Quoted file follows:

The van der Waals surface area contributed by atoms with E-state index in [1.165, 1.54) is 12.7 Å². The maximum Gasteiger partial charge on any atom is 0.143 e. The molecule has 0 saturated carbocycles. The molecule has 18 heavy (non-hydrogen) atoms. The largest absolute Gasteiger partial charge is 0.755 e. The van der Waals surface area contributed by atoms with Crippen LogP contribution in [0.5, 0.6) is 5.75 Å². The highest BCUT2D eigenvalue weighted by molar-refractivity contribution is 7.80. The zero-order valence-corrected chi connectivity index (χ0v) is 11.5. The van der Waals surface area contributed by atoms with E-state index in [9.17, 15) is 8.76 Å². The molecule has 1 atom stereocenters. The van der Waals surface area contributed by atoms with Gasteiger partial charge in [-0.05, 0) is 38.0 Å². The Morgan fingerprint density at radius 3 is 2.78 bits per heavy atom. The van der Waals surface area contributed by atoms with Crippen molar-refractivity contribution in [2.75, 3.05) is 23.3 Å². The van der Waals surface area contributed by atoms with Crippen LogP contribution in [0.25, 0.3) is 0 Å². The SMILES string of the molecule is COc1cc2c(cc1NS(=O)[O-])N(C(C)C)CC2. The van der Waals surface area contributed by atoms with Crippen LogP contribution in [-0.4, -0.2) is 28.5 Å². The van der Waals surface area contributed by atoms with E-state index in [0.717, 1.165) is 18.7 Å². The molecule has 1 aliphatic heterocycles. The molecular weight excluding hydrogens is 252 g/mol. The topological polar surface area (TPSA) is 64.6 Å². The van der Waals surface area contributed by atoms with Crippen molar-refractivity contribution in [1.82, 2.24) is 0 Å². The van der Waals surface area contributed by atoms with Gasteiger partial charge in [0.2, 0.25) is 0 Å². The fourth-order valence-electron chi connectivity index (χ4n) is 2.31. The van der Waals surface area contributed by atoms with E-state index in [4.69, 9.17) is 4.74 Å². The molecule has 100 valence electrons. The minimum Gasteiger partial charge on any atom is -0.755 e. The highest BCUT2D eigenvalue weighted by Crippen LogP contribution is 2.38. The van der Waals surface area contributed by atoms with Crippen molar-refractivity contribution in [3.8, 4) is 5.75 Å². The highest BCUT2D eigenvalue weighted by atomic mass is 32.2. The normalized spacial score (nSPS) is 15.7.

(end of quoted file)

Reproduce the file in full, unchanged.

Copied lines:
The van der Waals surface area contributed by atoms with E-state index in [1.165, 1.54) is 12.7 Å². The maximum Gasteiger partial charge on any atom is 0.143 e. The molecule has 0 saturated carbocycles. The molecule has 18 heavy (non-hydrogen) atoms. The largest absolute Gasteiger partial charge is 0.755 e. The van der Waals surface area contributed by atoms with Crippen LogP contribution in [0.5, 0.6) is 5.75 Å². The highest BCUT2D eigenvalue weighted by molar-refractivity contribution is 7.80. The zero-order valence-corrected chi connectivity index (χ0v) is 11.5. The van der Waals surface area contributed by atoms with E-state index in [9.17, 15) is 8.76 Å². The molecule has 1 atom stereocenters. The van der Waals surface area contributed by atoms with Gasteiger partial charge in [-0.05, 0) is 38.0 Å². The Morgan fingerprint density at radius 3 is 2.78 bits per heavy atom. The van der Waals surface area contributed by atoms with Crippen molar-refractivity contribution in [2.75, 3.05) is 23.3 Å². The van der Waals surface area contributed by atoms with Crippen LogP contribution in [0.25, 0.3) is 0 Å². The SMILES string of the molecule is COc1cc2c(cc1NS(=O)[O-])N(C(C)C)CC2. The van der Waals surface area contributed by atoms with Crippen LogP contribution in [-0.4, -0.2) is 28.5 Å². The van der Waals surface area contributed by atoms with E-state index in [0.717, 1.165) is 18.7 Å². The molecule has 1 aliphatic heterocycles. The molecular weight excluding hydrogens is 252 g/mol. The topological polar surface area (TPSA) is 64.6 Å². The van der Waals surface area contributed by atoms with Crippen molar-refractivity contribution in [1.82, 2.24) is 0 Å². The van der Waals surface area contributed by atoms with Gasteiger partial charge in [0.2, 0.25) is 0 Å². The fourth-order valence-electron chi connectivity index (χ4n) is 2.31. The van der Waals surface area contributed by atoms with E-state index in [4.69, 9.17) is 4.74 Å². The molecule has 100 valence electrons. The minimum Gasteiger partial charge on any atom is -0.755 e. The highest BCUT2D eigenvalue weighted by Crippen LogP contribution is 2.38. The van der Waals surface area contributed by atoms with Crippen molar-refractivity contribution in [3.8, 4) is 5.75 Å². The highest BCUT2D eigenvalue weighted by atomic mass is 32.2. The normalized spacial score (nSPS) is 15.7.